The 'Leave No Trace' Principles Explained

One of the most exciting things about spending time in nature is the feeling of being somewhere untouched by your fellow humans. Unfortunately, our presence in the wilderness can change it and leave it worse than we found it. Aside from ruining the experience for the next human visitors, our impact on the local ecosystems can be devastating for the animals who make it their home. Is there a way to experience and enjoy the natural world without harming it?

That's what Leave No Trace is all about. It is a set of seven guidelines for anyone in nature to follow in order to keep the wild, well, wild. The principles, which were developed by the Leave No Trace Center for Outdoor Ethics based on research from the US Forest Service, National Park Service, and Bureau of Land Management, are specifically designed to teach people how to enjoy being outside in nature without damaging it.

Plan ahead and prepare

The first of the Leave No Trace principles is just good common sense, for your own safety as well as the safety of the plants and animals around us. Before you set out on a hike, make sure that you know where and when you will be going, and find out what the conditions will be like while you're outdoors.

Groups that haven't looked into the rules for a park ahead of time may find themselves making illegal campfires or camping in areas which are unsafe for both them and the environment. Planning ahead for bad weather or getting lost can keep you from having to resort to methods that can damage the environment, like using marking paint or stacking up rocks to find your way back to camp. You can reduce the risk of damaging the environment in less extreme situations, too. Scheduling your trip for a time when there will be less other people visiting the area can make your journey more enjoyable, and also reduce damage done to trails and campsites by overcrowding. If you remember to limit the amount of prepackaged food and single-use bottles you bring, you're less likely to accidentally leave wrappers and bottles behind.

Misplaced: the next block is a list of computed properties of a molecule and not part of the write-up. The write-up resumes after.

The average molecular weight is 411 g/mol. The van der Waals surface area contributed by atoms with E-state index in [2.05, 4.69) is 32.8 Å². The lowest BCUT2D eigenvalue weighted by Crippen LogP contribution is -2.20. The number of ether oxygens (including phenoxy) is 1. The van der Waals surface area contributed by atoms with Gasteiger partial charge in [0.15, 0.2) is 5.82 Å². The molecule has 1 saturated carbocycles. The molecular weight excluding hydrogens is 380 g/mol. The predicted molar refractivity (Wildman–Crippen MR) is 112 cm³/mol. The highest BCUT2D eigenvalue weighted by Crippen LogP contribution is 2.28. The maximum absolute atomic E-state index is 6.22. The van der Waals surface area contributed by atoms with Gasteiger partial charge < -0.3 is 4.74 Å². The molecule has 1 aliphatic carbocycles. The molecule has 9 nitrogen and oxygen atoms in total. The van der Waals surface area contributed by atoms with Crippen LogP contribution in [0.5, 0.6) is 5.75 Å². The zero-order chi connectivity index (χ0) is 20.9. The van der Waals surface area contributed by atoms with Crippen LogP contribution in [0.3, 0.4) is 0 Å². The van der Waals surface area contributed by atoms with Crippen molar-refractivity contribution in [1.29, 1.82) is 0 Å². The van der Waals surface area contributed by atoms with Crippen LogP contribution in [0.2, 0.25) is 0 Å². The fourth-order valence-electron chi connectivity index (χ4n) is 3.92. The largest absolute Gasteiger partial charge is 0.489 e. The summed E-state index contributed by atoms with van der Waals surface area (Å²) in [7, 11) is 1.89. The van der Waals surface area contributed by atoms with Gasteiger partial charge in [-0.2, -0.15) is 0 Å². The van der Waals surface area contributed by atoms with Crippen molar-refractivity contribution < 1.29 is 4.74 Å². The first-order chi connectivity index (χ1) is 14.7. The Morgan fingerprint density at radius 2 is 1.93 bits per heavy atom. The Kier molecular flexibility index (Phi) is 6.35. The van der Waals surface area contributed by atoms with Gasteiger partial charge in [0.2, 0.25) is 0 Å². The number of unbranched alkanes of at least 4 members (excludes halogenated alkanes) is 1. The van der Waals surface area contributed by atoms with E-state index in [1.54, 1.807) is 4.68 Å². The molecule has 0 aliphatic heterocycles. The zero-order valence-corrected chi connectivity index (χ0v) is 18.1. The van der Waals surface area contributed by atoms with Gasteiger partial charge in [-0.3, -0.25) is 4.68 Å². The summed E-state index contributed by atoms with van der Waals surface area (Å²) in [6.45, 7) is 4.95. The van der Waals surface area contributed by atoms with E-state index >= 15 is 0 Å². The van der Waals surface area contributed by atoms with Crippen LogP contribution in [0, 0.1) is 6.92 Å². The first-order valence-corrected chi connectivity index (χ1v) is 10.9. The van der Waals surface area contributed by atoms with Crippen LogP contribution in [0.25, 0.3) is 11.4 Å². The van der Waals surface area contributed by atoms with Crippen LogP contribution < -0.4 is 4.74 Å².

Travel and camp on durable surfaces

The second Leave No Trace principle protects land, plants, and waterways that can be impacted by humans setting up their campsites nearby. When people repeatedly walk in the same spots, the land below and any plants and insects living on it, get trampled. While stepping on the ground is obviously unavoidable, we can choose to set up our camps and go for our hikes in areas that will cause less damage.

If an area is frequently used, it's best to camp in established campsites and hike on the trails. These areas have been set aside for people to use, and it reduces damage to other areas. Whenever possible, it is best to avoid camping and hiking in areas that are completely wild, but if you are visiting an area that is not usually hiked or camped, you can reduce damage by not walking in the same places frequently or camping in the same place more than once. Walking through an area once is far less damaging than walking back and forth between the same two points repeatedly.

Dispose of waste properly

One of the worst things you can do when out in nature is leave your trash behind. The easiest way to prevent littering is simply to bring everything that you brought with you to the wilderness back with you when you leave. It can be easy to leave things behind by accident, but by carefully inspecting campsites for any trash, we can reduce the risks.

It's one thing to make sure not to leave bottles and cans in the woods, but there are other kinds of waste. If you go to the bathroom in the wild, it's a good idea to dig a hole for your waste and any toilet paper you may use, that is at least 6" deep, and more than 200 feet away from camps, trails, and water. You should also be careful when bathing and washing dishes. Choosing a biodegradable soap and ensuring that your used water doesn't go back into natural water sources can help.

Leave what you find